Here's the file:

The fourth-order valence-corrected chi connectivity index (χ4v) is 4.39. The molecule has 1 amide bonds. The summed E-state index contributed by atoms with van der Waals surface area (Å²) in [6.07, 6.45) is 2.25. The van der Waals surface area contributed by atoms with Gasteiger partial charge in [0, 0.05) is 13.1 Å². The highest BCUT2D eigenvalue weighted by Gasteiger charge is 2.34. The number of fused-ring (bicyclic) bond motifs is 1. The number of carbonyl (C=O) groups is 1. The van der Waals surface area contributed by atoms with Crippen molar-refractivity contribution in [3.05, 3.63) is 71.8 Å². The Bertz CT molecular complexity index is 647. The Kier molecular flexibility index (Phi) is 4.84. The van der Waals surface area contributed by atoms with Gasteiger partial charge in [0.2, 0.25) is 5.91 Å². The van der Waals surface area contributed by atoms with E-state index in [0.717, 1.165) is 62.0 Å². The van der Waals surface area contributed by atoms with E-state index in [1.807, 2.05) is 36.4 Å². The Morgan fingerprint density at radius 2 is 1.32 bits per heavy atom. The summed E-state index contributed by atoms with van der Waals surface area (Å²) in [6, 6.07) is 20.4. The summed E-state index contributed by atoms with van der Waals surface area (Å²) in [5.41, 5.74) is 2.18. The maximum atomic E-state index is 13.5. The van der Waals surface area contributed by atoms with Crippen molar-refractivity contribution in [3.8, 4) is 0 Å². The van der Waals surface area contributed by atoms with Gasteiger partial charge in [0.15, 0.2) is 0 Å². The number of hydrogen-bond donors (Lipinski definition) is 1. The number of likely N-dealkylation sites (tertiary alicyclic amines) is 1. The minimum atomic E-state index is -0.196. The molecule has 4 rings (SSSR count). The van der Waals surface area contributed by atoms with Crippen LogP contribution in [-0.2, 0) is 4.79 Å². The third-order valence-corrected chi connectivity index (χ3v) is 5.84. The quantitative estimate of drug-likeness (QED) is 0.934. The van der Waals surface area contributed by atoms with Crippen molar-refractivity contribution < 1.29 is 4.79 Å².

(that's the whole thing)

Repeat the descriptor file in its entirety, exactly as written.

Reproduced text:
The fourth-order valence-corrected chi connectivity index (χ4v) is 4.39. The molecule has 1 amide bonds. The summed E-state index contributed by atoms with van der Waals surface area (Å²) in [6.07, 6.45) is 2.25. The van der Waals surface area contributed by atoms with Gasteiger partial charge in [0, 0.05) is 13.1 Å². The highest BCUT2D eigenvalue weighted by Gasteiger charge is 2.34. The number of fused-ring (bicyclic) bond motifs is 1. The number of carbonyl (C=O) groups is 1. The van der Waals surface area contributed by atoms with Crippen molar-refractivity contribution in [3.05, 3.63) is 71.8 Å². The Bertz CT molecular complexity index is 647. The Kier molecular flexibility index (Phi) is 4.84. The van der Waals surface area contributed by atoms with Gasteiger partial charge in [0.2, 0.25) is 5.91 Å². The van der Waals surface area contributed by atoms with E-state index in [0.717, 1.165) is 62.0 Å². The van der Waals surface area contributed by atoms with E-state index in [1.807, 2.05) is 36.4 Å². The Morgan fingerprint density at radius 2 is 1.32 bits per heavy atom. The summed E-state index contributed by atoms with van der Waals surface area (Å²) in [6, 6.07) is 20.4. The summed E-state index contributed by atoms with van der Waals surface area (Å²) in [5.41, 5.74) is 2.18. The maximum atomic E-state index is 13.5. The van der Waals surface area contributed by atoms with Crippen molar-refractivity contribution in [3.8, 4) is 0 Å². The van der Waals surface area contributed by atoms with Gasteiger partial charge in [0.15, 0.2) is 0 Å². The number of hydrogen-bond donors (Lipinski definition) is 1. The number of likely N-dealkylation sites (tertiary alicyclic amines) is 1. The minimum atomic E-state index is -0.196. The molecule has 4 rings (SSSR count). The van der Waals surface area contributed by atoms with Crippen LogP contribution in [-0.2, 0) is 4.79 Å². The third-order valence-corrected chi connectivity index (χ3v) is 5.84. The quantitative estimate of drug-likeness (QED) is 0.934. The van der Waals surface area contributed by atoms with Crippen molar-refractivity contribution < 1.29 is 4.79 Å².